Park land. Image: Alice Stevenson
Parkland. Image: Alice Stevenson

“I’ve grown up always going for walks,” says Alice Stevenson. Having grown up in West London, Stevenson has walked the city for years and is now an East End resident.

Ways to Walk in London is her first book, and it came as a surprise to Stevenson, who primarily identified herself as an illustrator. It’s a collection of personal journeys across the capital, with the text complemented by her distinctive illustrations.

Stevenson sees London not just for its historical importance but for its unique atmosphere too.

Stevenson says: “Woolwich felt so remote and industrial, with these brutal, abstract structures and when I reached Greenwich it felt different, like a seaside town – maybe it’s because of its maritime history. It was such a contrast.”

Ways to Walk in London takes us to places such as the Isle of Dogs, Shadwell Basin and Hackney, and to the reflective surfaces of Canary Wharf. “I like how you can have all these different experiences in the same city,” says Stevenson.

The book doesn’t just focus on the physical side of the city though. Stevenson sees the process of walking as a vital source of artistic inspiration: “Walking makes really good memories,” she says. “When you’re on public transport and it’s busy, you don’t have time to sit back and observe things or think about how something feels. I think walking your life slows down. You start noticing things you wouldn’t physically have time to do otherwise. I find it very inspiring, visually.”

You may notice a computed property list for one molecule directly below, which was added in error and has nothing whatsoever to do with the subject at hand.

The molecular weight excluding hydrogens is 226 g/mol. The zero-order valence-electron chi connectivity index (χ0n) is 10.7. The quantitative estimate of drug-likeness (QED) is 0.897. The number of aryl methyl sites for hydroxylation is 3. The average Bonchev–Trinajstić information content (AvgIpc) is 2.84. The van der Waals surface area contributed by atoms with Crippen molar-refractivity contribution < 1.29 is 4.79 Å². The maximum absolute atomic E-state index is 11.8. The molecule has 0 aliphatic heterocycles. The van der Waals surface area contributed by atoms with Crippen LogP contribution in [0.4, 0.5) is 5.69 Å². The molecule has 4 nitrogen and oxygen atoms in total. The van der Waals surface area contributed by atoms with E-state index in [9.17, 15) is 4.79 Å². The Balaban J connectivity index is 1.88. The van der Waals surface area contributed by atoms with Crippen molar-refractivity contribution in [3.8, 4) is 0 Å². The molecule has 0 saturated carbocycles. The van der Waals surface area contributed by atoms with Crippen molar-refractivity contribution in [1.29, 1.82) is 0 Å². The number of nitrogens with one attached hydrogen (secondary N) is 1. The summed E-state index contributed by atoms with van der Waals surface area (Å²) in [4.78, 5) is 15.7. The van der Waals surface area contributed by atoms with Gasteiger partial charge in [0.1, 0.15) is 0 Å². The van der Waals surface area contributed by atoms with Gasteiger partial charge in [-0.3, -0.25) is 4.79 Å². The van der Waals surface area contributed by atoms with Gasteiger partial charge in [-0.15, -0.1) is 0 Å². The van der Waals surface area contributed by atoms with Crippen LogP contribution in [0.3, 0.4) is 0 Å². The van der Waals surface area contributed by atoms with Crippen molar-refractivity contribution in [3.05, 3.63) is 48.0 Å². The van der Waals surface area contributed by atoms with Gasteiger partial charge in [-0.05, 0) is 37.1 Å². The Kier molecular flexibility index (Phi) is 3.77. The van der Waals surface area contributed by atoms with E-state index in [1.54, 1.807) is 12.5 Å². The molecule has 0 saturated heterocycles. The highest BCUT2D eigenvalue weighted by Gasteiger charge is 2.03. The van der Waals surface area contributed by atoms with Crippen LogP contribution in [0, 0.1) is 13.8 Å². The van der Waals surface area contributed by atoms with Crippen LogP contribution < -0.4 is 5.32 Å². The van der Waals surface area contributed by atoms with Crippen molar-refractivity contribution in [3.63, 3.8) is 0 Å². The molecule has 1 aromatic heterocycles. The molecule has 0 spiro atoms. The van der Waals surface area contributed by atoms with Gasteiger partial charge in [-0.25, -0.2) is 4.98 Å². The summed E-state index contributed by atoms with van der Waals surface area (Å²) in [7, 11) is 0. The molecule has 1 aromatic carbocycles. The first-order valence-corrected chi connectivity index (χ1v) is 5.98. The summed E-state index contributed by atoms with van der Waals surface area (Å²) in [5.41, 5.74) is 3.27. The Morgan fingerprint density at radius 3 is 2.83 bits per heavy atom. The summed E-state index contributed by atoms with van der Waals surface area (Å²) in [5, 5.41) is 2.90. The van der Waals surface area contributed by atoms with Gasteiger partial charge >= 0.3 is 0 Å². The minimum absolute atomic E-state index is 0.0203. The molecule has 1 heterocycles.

Stevenson sees a crucial difference between walking alone and walking with friends: “I feel when I walk by myself I become really fixated with details and notice things a lot more, whereas with a friend, you can talk to that person about the walk, which made it easier to work out. When I did walks on my own, it was tough to find out what the walk was about.”

Part of the book’s success is that the text is filled with keen observations and only the necessary historical details. Stevenson didn’t want the book to be a list of places and historical facts, but a document of her personal wanderings.

The text is stripped back, and Stevenson says she enjoyed the challenge of working to these limitations: “It forced me to physically edit it and stop it from rambling. I could’ve written hundreds of pages about these walks. For me, I’ve always admired minimal writers, which I think has something to do with being an illustrator, working with limitations.”

Stevenson’s book is a fetching tribute to walking, and to London. The book shows the city in all its beauty and contradictions and in all its details – the bare oaks of London Fields taking on a new “spectre-like dignity” in the fog. Stevenson’s passion for the city is infectious and the book is a good place to start for anybody thinking of exploring London further on foot.

Ways to Walk in London: Hidden Places and New Perspectives is published by September Publishing.
ISBN: 9781910463024 RRP: £12.99

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